Exotic deer lice infestation hits deer in West
June 4, 2013
Infestation of exotic deer lice hits deer in West
RENO (AP) — Scientists across the West are raising concerns about a growing infestation of exotic deer lice that appears to be killing Columbian black-tailed and mule deer and recently turned up in Nevada.
Researchers said the non-native lice first appeared in the mid-1990s. They apparently weaken the deer during the long winter months, causing hair loss and distracting them from threats posed by hungry predators like mountain lions.
The infestation has been on the rise, especially in Oregon, Washington, California and New Mexico.
"We're very concerned about the potential impacts on the deer population," said Greg Gerstenberg, a senior wildlife biologist with the California Department of Fish and Wildlife.
"The potential impact of exotic lice and hair loss could be devastating," he told the Reno Gazette-Journal.
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Nevada's first case was reported in 2011 in the north-central part of the state in Smokey Valley near Tonopah. Suspected cases also turned up last year near Fallon about 60 miles east of Reno and in far eastern Nevada on a ranch near the Utah line south of Great Basin National Park.
"We have basically documented that we have it across the whole state," said Peregrine Wolff, a veterinarian for the Nevada Department of Wildlife. She said that while the lice aren't posing any widespread problem in Nevada yet, the issue could become a concern if it begins to impact deer populations to the degree it appears to be doing elsewhere.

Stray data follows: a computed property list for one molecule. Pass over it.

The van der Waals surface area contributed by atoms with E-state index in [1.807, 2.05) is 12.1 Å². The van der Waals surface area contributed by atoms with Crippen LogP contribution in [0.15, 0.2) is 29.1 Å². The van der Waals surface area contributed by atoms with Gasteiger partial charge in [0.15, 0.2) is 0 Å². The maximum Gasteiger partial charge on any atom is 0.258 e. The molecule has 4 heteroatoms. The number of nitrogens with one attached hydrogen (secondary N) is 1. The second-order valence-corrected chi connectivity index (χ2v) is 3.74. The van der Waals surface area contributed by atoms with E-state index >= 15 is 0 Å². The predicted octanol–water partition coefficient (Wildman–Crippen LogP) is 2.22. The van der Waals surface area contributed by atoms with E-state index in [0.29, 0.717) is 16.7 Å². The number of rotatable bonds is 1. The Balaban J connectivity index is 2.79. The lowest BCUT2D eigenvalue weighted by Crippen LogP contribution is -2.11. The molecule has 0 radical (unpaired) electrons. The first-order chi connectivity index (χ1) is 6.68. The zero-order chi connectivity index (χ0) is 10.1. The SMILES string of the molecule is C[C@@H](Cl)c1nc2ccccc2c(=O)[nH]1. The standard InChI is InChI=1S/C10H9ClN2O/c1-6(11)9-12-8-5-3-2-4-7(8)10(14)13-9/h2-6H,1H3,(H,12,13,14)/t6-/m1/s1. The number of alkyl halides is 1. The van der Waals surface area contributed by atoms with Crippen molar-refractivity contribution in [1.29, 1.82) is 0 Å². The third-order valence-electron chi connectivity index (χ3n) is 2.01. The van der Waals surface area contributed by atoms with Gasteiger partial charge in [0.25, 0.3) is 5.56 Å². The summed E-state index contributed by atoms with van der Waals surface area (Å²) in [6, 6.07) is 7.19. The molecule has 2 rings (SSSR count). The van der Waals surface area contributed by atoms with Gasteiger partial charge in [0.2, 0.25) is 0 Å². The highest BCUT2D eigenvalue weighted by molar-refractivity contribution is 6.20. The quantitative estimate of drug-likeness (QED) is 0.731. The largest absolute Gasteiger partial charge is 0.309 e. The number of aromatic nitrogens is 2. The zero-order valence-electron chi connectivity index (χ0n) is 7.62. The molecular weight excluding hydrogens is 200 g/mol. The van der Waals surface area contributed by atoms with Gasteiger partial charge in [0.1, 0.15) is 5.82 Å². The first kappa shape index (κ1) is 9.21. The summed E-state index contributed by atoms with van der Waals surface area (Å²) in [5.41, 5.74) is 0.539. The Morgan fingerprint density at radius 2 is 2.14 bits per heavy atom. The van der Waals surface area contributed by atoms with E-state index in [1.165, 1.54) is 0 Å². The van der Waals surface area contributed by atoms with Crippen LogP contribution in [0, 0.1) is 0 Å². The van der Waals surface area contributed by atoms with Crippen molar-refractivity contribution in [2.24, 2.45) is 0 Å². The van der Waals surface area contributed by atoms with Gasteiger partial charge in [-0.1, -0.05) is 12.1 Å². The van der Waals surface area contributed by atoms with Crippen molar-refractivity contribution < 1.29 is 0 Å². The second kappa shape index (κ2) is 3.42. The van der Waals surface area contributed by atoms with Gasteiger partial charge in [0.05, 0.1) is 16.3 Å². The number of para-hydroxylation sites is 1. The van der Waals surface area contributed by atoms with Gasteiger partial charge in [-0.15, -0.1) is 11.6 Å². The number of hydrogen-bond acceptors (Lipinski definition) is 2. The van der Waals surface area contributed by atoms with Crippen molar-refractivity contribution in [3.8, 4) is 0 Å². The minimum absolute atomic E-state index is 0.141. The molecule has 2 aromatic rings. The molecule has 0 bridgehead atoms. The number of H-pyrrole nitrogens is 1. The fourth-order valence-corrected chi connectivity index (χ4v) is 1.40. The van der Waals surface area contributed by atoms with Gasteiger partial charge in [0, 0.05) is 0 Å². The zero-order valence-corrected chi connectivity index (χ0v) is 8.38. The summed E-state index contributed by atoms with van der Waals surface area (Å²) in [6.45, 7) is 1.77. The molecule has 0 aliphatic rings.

Frozen berry mix linked to hepatitis A recalled
WASHINGTON (AP) — An Oregon company is recalling a frozen berry mix sold to Costco and Harris Teeter stores after the product has been linked to at least 49 hepatitis A illnesses in seven states.
The Food and Drug Administration said Tuesday that Townsend Farms of Fairview, Ore., is recalling its frozen Organic Antioxidant Blend, packaged under the Townsend Farms label at Costco and under the Harris Teeter brand at those stores.
Also Tuesday, the federal Centers for Disease Control said the illness count has risen from 34 to 49 people. Illnesses were reported last week in Colorado, New Mexico, Nevada, Arizona and California, and CDC said that there are additional illnesses reported in Hawaii and Utah. The Colorado Department of Public Health and Environment said 12 of the cases are in that state.
The recall came three days after the FDA and the CDC first announced a suspected link between the berries and the illnesses. The agency did not say why there was not an immediate recall.
Costco has stores across the country, while Harris Teeter stores are in eight East Coast states and the District of Columbia.
Both grocery chains said they have pulled the product from store shelves.
Nevada high court hears arguments on Vegas hotel
LAS VEGAS (AP) — Nevada Supreme Court justices seeking common ground found more disagreement between lawyers arguing the fate of a flawed hotel at the CityCenter development on the Las Vegas Strip.
An attorney for property owner MGM Resorts International ended oral arguments Tuesday saying that even a consultant for general contractor Tutor Perini Corp. now says the Harmon Hotel tower can't be repaired.
But a lawyer for Perini says he doesn't agree.
There was no immediate ruling from the court.
The building wasn't completed when the CityCenter development opened in December 2009.
It was supposed to be 48 stories, but stopped at 26 after inspectors found flaws in reinforcing beams during construction.
MGM Resorts wants the structure torn down even before a jury hears a nearly $500 million construction defect lawsuit next January.